A New Year’s Energy Boost


It’s the first day of the year. Raise your hand if you could use more energy! That’s everybody, then?

For months, I’ve been researching ways that people can restore and maintain their energy levels. Today begins what we’re calling the 6-Day Energy Challenge, where we will share evidence-based tips and inspiration so you can feel more awake throughout the day. (You can sign up here to follow along.)

Of course, some of the things that drain us are largely beyond our control: Taking care of young kids or older parents, working long hours, or dealing with illness can all be exhausting. But there are small changes anyone can make to feel a little less depleted.

While a good night’s sleep is the gold standard for feeling refreshed and alert, daytime rest has real benefits. Many of us, for example, rush from one activity to the next without stopping. But research suggests that taking microbreaks — small pauses under five minutes — throughout the day can help keep us feeling energized. Even 10 seconds of rest, one study found, can improve our ability to learn.

Of all the tools I learned while researching the challenge, nothing has done more to restore my energy levels than these brief breaks. But everyone is different. Some of us could use more movement — and others might need to address relationships that are sapping their energy.

We identified five realms that are critical for building and maintaining energy: rest, exercise, socializing, eating and finding enjoyment in what you’re doing. Each day of the challenge will focus on one of these aspects.

For today’s installment of the energy challenge, you should find a quiet (or quiet-ish) place in your home or workplace. The setting isn’t important; what’s important is that you take a few minutes for yourself.

Mute your phone and get comfortable. You can sit up, lean against a wall or, if you’re able, lie down with your eyes closed. Then, take a few deep breaths. This isn’t an elaborate meditation; you’re simply breathing and aiming for what our expert calls “wakeful relaxation.” If you have music that puts you at ease, you can listen to it while you take your break.

Doing this for five minutes once or twice a day is long enough to help you feel refreshed, but brief enough that you might actually be able to fit it into your schedule.

I hope you’ll join me — and the neuroscientists, nutritionists and exercise scientists who provided insights — on our quest for more energy this week. (We will also have a few special guests, including Oprah Winfrey and Gayle King, who will discuss the sustaining vitality that their 47-year friendship has given them.)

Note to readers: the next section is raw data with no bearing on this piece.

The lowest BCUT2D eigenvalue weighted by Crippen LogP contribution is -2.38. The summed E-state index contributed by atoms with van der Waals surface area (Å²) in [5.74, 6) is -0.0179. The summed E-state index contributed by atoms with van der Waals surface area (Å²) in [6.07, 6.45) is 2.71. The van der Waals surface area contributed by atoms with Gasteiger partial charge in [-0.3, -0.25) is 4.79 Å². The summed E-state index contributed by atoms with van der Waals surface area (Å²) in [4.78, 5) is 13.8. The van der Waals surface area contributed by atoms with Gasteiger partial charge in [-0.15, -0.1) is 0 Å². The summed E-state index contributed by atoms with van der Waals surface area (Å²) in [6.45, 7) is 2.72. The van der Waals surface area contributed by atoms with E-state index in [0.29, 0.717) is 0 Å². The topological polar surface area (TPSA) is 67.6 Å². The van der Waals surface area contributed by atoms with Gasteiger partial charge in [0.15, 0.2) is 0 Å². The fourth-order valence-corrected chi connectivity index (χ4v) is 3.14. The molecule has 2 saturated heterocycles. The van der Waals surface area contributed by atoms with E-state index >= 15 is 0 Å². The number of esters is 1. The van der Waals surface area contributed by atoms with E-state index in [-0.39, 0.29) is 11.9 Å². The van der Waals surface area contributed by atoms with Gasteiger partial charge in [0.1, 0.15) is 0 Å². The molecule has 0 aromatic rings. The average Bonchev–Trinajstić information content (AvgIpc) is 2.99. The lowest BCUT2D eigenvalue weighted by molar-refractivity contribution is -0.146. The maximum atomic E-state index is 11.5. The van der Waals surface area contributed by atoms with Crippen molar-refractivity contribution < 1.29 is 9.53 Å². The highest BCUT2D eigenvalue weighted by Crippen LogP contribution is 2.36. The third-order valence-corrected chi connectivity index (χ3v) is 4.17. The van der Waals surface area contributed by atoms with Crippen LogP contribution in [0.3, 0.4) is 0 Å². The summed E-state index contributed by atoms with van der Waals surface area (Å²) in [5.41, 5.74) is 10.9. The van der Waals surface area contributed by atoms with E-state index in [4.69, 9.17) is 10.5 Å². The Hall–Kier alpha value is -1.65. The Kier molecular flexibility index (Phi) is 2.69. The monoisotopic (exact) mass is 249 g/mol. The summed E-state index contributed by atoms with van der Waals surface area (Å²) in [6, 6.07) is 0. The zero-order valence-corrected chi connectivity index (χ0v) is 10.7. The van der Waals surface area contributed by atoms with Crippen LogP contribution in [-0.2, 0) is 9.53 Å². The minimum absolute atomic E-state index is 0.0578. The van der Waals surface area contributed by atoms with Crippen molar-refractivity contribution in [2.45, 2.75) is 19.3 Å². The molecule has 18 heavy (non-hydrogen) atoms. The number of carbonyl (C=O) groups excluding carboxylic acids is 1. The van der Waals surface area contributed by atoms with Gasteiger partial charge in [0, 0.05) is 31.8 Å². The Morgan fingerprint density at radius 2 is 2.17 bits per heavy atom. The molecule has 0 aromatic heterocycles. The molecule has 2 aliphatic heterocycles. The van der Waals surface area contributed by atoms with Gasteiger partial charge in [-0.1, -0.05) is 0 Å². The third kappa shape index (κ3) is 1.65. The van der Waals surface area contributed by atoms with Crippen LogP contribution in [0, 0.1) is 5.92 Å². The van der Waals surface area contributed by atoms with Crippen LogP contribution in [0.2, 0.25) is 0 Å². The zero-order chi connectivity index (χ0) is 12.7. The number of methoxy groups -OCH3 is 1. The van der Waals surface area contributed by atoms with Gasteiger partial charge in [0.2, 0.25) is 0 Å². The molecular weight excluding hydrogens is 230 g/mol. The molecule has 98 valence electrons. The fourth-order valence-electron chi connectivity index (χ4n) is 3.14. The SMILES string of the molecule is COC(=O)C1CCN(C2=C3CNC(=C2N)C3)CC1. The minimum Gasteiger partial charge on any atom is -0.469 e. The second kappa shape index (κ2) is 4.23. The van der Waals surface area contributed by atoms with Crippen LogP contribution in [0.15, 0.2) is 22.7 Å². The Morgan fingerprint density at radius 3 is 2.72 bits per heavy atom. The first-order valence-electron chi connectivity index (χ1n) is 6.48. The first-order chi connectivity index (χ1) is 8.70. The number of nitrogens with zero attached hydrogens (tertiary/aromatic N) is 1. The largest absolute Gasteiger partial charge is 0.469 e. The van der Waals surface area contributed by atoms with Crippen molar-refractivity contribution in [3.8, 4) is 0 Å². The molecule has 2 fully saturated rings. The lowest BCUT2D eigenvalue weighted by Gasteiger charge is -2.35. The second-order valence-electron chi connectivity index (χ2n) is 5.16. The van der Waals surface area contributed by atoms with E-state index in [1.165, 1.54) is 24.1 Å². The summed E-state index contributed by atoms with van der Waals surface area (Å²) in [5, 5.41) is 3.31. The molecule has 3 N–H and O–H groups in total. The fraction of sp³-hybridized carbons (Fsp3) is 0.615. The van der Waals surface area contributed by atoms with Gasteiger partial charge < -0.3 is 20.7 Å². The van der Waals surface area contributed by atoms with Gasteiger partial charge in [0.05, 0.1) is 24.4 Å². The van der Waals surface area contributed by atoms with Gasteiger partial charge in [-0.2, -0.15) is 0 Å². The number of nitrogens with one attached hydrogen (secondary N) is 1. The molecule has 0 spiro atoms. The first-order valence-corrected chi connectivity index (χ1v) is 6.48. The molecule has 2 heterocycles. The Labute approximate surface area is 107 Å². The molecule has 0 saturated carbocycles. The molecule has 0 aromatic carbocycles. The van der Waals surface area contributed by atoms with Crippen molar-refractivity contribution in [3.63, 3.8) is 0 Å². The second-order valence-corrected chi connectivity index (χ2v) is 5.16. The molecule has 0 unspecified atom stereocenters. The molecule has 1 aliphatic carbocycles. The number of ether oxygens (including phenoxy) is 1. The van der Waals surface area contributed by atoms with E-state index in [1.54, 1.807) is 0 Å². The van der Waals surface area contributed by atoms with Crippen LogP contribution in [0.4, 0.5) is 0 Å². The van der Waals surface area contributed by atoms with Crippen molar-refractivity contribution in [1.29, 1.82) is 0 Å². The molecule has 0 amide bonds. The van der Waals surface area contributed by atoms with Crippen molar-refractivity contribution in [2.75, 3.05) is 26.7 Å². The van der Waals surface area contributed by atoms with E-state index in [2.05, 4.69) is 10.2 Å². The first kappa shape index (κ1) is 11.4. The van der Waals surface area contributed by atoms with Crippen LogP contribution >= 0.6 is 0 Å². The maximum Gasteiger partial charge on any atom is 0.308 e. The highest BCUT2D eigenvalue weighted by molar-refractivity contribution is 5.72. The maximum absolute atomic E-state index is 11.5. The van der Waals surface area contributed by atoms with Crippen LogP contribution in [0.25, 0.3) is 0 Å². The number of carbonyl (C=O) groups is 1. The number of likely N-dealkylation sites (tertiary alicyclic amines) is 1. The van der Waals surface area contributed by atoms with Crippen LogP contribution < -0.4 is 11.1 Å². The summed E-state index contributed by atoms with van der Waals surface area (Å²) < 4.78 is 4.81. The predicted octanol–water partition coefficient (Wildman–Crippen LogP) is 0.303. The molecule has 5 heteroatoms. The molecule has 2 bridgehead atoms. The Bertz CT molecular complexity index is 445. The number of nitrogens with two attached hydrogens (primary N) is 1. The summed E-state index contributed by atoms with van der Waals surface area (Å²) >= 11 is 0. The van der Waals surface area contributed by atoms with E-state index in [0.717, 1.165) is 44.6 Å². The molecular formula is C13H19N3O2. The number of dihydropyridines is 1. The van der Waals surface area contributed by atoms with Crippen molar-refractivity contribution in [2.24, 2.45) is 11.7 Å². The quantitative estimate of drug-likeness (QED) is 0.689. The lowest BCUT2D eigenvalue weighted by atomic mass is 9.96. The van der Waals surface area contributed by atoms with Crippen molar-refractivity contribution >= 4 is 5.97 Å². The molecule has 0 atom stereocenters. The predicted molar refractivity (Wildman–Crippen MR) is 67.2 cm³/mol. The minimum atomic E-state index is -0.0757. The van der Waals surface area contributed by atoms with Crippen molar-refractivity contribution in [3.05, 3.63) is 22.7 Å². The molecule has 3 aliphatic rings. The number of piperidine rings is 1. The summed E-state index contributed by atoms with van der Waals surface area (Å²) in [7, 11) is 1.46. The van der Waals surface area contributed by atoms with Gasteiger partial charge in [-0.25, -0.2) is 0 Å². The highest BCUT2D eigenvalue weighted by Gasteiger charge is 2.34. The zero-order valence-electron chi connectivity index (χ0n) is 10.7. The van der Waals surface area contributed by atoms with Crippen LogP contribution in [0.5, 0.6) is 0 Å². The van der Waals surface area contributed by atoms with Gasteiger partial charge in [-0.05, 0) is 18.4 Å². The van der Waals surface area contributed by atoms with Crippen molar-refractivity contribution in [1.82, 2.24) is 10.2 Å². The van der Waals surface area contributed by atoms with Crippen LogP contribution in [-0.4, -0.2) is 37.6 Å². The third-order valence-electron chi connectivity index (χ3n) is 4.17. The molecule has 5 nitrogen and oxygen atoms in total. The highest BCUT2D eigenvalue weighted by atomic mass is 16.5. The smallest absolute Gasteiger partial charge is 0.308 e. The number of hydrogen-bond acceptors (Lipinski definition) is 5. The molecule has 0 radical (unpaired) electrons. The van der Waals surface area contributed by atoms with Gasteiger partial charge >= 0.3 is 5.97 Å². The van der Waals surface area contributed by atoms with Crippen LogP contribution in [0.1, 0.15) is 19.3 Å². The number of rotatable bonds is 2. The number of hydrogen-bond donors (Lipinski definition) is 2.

Arizona’s economy is expected to fall apart in the face of climate change and water shortages. But its ability to adapt exceeds that of many coastal cities, Tom Zoellner writes.

Democrats need to prove government works if they want the support of young people, Michelle Cottle writes.

New York can’t solve its housing shortage with rent control or office conversions. It needs to build, Vishaan Chakrabarti argues.

Metropolitan Diary: An unmistakable brightness in the sky.

Lives Lived: The comedian Shecky Greene was a frequent guest on Ed Sullivan and Johnny Carson, and his high-energy act made him one of the biggest stars in Las Vegas. He died at 97.

Sunday Night Football: The Green Bay Packers rolled over the Minnesota Vikings, 33-10, and kept their playoff hopes alive.

Around the N.F.L.: The Baltimore Ravens clinched the A.F.C.’s top playoff seed with a 56-19 rout of the Miami Dolphins. And the Philadelphia Eagles, once the league’s top team, continued their late-season struggles, falling 35-31 to the Arizona Cardinals. Here are more results and takeaways.

Russell Wilson: The N.F.L. Players Association told the Broncos that their “threat” to bench Wilson over a contract clause was illegal.

College football: Some of this year’s bowl games have been a bummer, with lopsided results and many players skipping games. Nicole Auerbach offers five ideas to fix the postseason.

Golf: The PGA Tour and Saudi Arabia’s Public Investment Fund extended a deadline on merger negotiations, leaving the sport in limbo again as 2024 begins.

“Sea tea”: The nine-month Ultimate World Cruise is the longest voyage ever offered by Royal Caribbean, with a 274-night itinerary and stops in 65 countries. Since the journey began on Dec. 10, TikTok has been flooded with posts speculating on what interpersonal drama could be occurring on the ship, turning some passengers into unintentional celebrities. The videos — posted with the hashtag #UltimateWorldCruise — have been viewed more than 138 million times.



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